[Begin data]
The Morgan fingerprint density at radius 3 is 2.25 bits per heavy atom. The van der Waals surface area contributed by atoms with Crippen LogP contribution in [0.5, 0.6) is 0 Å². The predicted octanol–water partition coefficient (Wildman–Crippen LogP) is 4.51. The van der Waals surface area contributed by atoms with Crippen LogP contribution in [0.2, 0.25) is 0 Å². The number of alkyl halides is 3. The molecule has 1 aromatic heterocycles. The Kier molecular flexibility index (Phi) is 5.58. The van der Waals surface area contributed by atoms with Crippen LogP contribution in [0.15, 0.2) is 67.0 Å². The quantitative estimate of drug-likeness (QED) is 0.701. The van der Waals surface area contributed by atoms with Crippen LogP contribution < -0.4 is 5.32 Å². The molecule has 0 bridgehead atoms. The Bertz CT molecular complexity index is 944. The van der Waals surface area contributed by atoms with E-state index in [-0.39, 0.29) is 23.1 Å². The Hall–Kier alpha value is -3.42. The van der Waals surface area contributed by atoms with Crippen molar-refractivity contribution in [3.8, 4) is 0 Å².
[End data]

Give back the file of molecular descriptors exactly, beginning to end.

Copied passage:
The Morgan fingerprint density at radius 3 is 2.25 bits per heavy atom. The van der Waals surface area contributed by atoms with Crippen LogP contribution in [0.5, 0.6) is 0 Å². The predicted octanol–water partition coefficient (Wildman–Crippen LogP) is 4.51. The van der Waals surface area contributed by atoms with Crippen LogP contribution in [0.2, 0.25) is 0 Å². The number of alkyl halides is 3. The molecule has 1 aromatic heterocycles. The Kier molecular flexibility index (Phi) is 5.58. The van der Waals surface area contributed by atoms with Crippen LogP contribution in [0.15, 0.2) is 67.0 Å². The quantitative estimate of drug-likeness (QED) is 0.701. The van der Waals surface area contributed by atoms with Crippen LogP contribution < -0.4 is 5.32 Å². The molecule has 0 bridgehead atoms. The Bertz CT molecular complexity index is 944. The van der Waals surface area contributed by atoms with E-state index in [-0.39, 0.29) is 23.1 Å². The Hall–Kier alpha value is -3.42. The van der Waals surface area contributed by atoms with Crippen molar-refractivity contribution in [3.8, 4) is 0 Å².